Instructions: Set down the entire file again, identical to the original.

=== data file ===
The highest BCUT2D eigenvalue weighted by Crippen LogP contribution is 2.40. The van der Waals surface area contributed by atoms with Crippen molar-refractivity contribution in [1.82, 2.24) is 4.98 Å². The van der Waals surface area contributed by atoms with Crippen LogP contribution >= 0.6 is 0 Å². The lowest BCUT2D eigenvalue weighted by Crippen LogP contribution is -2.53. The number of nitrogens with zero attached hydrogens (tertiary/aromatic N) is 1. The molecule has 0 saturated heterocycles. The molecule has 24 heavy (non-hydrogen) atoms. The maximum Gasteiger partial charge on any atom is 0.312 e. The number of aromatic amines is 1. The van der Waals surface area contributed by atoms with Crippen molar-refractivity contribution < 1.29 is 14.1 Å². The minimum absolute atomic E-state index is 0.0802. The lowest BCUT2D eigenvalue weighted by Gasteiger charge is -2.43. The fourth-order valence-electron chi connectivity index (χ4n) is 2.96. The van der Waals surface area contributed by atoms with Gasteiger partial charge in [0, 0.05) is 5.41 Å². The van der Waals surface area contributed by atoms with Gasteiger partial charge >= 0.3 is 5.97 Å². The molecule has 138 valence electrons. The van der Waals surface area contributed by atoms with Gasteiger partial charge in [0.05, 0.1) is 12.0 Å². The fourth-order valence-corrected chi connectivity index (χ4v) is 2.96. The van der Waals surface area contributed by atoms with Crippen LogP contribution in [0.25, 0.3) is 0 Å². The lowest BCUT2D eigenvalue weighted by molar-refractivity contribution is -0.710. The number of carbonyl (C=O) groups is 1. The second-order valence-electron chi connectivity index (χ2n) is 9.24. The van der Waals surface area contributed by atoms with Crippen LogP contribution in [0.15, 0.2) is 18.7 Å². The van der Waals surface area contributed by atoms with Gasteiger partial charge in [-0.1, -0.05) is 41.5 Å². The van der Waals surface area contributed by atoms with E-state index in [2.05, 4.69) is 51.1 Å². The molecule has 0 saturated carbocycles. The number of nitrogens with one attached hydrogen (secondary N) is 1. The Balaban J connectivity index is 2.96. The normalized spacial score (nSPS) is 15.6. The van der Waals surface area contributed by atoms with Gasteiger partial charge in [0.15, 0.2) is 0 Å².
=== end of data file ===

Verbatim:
The highest BCUT2D eigenvalue weighted by Crippen LogP contribution is 2.40. The van der Waals surface area contributed by atoms with Crippen molar-refractivity contribution in [1.82, 2.24) is 4.98 Å². The van der Waals surface area contributed by atoms with Crippen LogP contribution >= 0.6 is 0 Å². The lowest BCUT2D eigenvalue weighted by Crippen LogP contribution is -2.53. The number of nitrogens with zero attached hydrogens (tertiary/aromatic N) is 1. The molecule has 0 saturated heterocycles. The molecule has 24 heavy (non-hydrogen) atoms. The maximum Gasteiger partial charge on any atom is 0.312 e. The number of aromatic amines is 1. The van der Waals surface area contributed by atoms with Crippen molar-refractivity contribution < 1.29 is 14.1 Å². The minimum absolute atomic E-state index is 0.0802. The lowest BCUT2D eigenvalue weighted by Gasteiger charge is -2.43. The fourth-order valence-electron chi connectivity index (χ4n) is 2.96. The van der Waals surface area contributed by atoms with Gasteiger partial charge in [0, 0.05) is 5.41 Å². The van der Waals surface area contributed by atoms with Gasteiger partial charge >= 0.3 is 5.97 Å². The molecule has 138 valence electrons. The van der Waals surface area contributed by atoms with Gasteiger partial charge in [0.05, 0.1) is 12.0 Å². The fourth-order valence-corrected chi connectivity index (χ4v) is 2.96. The van der Waals surface area contributed by atoms with Crippen LogP contribution in [0.25, 0.3) is 0 Å². The lowest BCUT2D eigenvalue weighted by molar-refractivity contribution is -0.710. The number of carbonyl (C=O) groups is 1. The second-order valence-electron chi connectivity index (χ2n) is 9.24. The van der Waals surface area contributed by atoms with Crippen LogP contribution in [0.15, 0.2) is 18.7 Å². The van der Waals surface area contributed by atoms with Gasteiger partial charge in [-0.1, -0.05) is 41.5 Å². The van der Waals surface area contributed by atoms with E-state index in [2.05, 4.69) is 51.1 Å². The molecule has 0 saturated carbocycles. The number of nitrogens with one attached hydrogen (secondary N) is 1. The Balaban J connectivity index is 2.96. The normalized spacial score (nSPS) is 15.6. The van der Waals surface area contributed by atoms with Gasteiger partial charge in [0.15, 0.2) is 0 Å².